You may want to fill up on more sweet potatoes, butternut squash and those dark leafy greens. That’s because a lack of vitamin A – usually found in these foods – could be behind type 2 diabetes.

A new study by New York’s Weill Cornell Medical College, published in The Journal of Biological Chemistry, has revealed that a vitamin A deficiency is a potential driver of type 2 diabetes. In fact, the findings could open the door to new treatments for the condition.

The link between dietary vitamin A and insulin

Around 95 percent of all diagnosed cases of diabetes is type 2, making it the most common form of diabetes in the United States. The condition is marked by insulin resistance for the most part. That’s when insulin-producing beta cells in the pancreas are no longer able to function efficiently.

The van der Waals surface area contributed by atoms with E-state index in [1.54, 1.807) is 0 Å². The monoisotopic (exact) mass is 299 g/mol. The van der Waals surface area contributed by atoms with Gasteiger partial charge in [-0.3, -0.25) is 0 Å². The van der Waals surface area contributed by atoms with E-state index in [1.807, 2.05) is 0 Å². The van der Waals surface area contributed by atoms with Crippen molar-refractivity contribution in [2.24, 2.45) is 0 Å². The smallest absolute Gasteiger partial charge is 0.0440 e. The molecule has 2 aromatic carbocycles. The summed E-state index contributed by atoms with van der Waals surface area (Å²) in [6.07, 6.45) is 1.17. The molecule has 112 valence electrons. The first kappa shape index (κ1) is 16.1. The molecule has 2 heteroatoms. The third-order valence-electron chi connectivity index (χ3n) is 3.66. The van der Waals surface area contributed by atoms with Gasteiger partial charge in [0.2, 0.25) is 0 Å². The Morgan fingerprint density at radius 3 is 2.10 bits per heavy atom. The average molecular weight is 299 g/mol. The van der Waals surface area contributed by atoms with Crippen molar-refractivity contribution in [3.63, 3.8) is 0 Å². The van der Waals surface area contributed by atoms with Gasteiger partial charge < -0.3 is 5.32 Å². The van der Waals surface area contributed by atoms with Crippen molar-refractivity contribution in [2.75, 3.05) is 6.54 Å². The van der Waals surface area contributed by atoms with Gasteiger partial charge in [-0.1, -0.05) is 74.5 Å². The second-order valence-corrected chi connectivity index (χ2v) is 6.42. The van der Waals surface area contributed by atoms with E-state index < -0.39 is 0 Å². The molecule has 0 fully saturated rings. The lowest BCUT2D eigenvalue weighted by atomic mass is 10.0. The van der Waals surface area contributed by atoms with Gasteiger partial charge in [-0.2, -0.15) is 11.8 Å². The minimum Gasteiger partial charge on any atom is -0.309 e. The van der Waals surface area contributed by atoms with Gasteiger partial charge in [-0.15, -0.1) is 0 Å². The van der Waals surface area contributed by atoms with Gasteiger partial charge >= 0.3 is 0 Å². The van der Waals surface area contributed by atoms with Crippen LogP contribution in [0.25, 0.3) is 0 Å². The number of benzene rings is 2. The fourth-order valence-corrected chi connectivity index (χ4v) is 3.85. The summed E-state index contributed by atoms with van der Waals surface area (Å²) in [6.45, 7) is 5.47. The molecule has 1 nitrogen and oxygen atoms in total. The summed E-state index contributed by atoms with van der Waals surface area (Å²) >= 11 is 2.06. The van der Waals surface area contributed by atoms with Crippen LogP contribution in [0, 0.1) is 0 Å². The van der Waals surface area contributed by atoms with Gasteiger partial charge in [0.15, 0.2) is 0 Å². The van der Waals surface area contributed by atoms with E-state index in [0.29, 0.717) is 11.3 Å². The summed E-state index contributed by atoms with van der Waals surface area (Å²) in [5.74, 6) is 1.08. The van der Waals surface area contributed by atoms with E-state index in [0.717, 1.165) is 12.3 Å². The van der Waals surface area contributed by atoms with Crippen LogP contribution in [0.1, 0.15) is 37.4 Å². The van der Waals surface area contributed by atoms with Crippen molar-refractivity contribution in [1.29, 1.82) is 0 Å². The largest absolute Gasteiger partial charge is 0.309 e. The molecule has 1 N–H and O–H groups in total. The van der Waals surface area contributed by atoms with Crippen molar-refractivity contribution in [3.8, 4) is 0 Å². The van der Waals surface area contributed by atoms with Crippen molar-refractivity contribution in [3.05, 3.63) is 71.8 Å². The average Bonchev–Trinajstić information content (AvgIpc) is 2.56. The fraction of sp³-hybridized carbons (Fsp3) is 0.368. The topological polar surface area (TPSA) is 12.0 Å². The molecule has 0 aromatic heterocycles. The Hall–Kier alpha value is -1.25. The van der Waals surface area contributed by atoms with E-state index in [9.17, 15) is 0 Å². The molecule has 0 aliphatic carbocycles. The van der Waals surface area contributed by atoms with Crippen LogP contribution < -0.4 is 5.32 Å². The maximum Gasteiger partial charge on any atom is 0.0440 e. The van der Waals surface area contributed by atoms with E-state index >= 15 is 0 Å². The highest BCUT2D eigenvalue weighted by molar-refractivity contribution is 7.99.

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Each and every one of our customers is important to us, and we have built a solid reputation for offering high-quality vitamins and nutritional supplements in formulations designed to address a wide variety of specific health concerns.